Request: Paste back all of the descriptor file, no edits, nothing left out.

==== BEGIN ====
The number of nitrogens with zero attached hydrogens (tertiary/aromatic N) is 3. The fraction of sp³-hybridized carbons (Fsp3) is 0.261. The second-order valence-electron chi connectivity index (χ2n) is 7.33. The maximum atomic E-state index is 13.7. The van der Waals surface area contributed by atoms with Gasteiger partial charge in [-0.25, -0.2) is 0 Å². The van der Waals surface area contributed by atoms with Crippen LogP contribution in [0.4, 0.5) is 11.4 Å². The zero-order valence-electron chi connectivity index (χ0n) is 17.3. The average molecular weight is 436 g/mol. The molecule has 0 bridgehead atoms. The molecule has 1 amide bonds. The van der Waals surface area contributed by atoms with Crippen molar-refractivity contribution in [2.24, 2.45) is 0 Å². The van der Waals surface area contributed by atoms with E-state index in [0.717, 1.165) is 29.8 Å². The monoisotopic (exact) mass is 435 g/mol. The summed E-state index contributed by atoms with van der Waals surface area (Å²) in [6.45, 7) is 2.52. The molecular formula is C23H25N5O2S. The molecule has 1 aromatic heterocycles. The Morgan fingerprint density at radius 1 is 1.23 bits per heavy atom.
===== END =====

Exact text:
The number of nitrogens with zero attached hydrogens (tertiary/aromatic N) is 3. The fraction of sp³-hybridized carbons (Fsp3) is 0.261. The second-order valence-electron chi connectivity index (χ2n) is 7.33. The maximum atomic E-state index is 13.7. The van der Waals surface area contributed by atoms with Gasteiger partial charge in [-0.25, -0.2) is 0 Å². The van der Waals surface area contributed by atoms with Crippen LogP contribution in [0.4, 0.5) is 11.4 Å². The zero-order valence-electron chi connectivity index (χ0n) is 17.3. The average molecular weight is 436 g/mol. The molecule has 0 bridgehead atoms. The molecule has 1 amide bonds. The van der Waals surface area contributed by atoms with Crippen molar-refractivity contribution in [2.24, 2.45) is 0 Å². The van der Waals surface area contributed by atoms with E-state index in [0.717, 1.165) is 29.8 Å². The monoisotopic (exact) mass is 435 g/mol. The summed E-state index contributed by atoms with van der Waals surface area (Å²) in [6.45, 7) is 2.52. The molecular formula is C23H25N5O2S. The molecule has 1 aromatic heterocycles. The Morgan fingerprint density at radius 1 is 1.23 bits per heavy atom.